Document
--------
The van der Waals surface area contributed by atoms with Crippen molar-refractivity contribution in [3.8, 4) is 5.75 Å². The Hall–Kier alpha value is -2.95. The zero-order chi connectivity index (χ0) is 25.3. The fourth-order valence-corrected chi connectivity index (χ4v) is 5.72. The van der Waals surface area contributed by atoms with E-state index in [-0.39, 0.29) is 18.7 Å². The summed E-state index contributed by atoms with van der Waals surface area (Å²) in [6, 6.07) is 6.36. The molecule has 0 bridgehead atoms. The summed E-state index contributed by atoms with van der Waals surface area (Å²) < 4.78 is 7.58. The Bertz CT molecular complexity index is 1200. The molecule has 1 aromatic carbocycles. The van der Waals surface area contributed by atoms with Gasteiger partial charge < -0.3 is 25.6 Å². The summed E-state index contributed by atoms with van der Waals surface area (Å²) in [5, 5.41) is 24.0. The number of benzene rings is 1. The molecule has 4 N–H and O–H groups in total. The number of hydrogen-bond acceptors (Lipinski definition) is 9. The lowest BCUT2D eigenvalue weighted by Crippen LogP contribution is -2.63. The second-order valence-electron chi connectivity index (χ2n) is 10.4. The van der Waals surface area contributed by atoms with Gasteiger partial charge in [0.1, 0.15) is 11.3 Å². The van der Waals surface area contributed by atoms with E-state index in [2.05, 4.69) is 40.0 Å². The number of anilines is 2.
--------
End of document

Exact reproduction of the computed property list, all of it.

The van der Waals surface area contributed by atoms with Crippen molar-refractivity contribution in [3.8, 4) is 5.75 Å². The Hall–Kier alpha value is -2.95. The zero-order chi connectivity index (χ0) is 25.3. The fourth-order valence-corrected chi connectivity index (χ4v) is 5.72. The van der Waals surface area contributed by atoms with E-state index in [-0.39, 0.29) is 18.7 Å². The summed E-state index contributed by atoms with van der Waals surface area (Å²) in [6, 6.07) is 6.36. The molecule has 0 bridgehead atoms. The summed E-state index contributed by atoms with van der Waals surface area (Å²) < 4.78 is 7.58. The Bertz CT molecular complexity index is 1200. The molecule has 1 aromatic carbocycles. The van der Waals surface area contributed by atoms with Gasteiger partial charge < -0.3 is 25.6 Å². The summed E-state index contributed by atoms with van der Waals surface area (Å²) in [5, 5.41) is 24.0. The number of benzene rings is 1. The molecule has 4 N–H and O–H groups in total. The number of hydrogen-bond acceptors (Lipinski definition) is 9. The lowest BCUT2D eigenvalue weighted by Crippen LogP contribution is -2.63. The second-order valence-electron chi connectivity index (χ2n) is 10.4. The van der Waals surface area contributed by atoms with Gasteiger partial charge in [0.1, 0.15) is 11.3 Å². The van der Waals surface area contributed by atoms with E-state index in [2.05, 4.69) is 40.0 Å². The number of anilines is 2.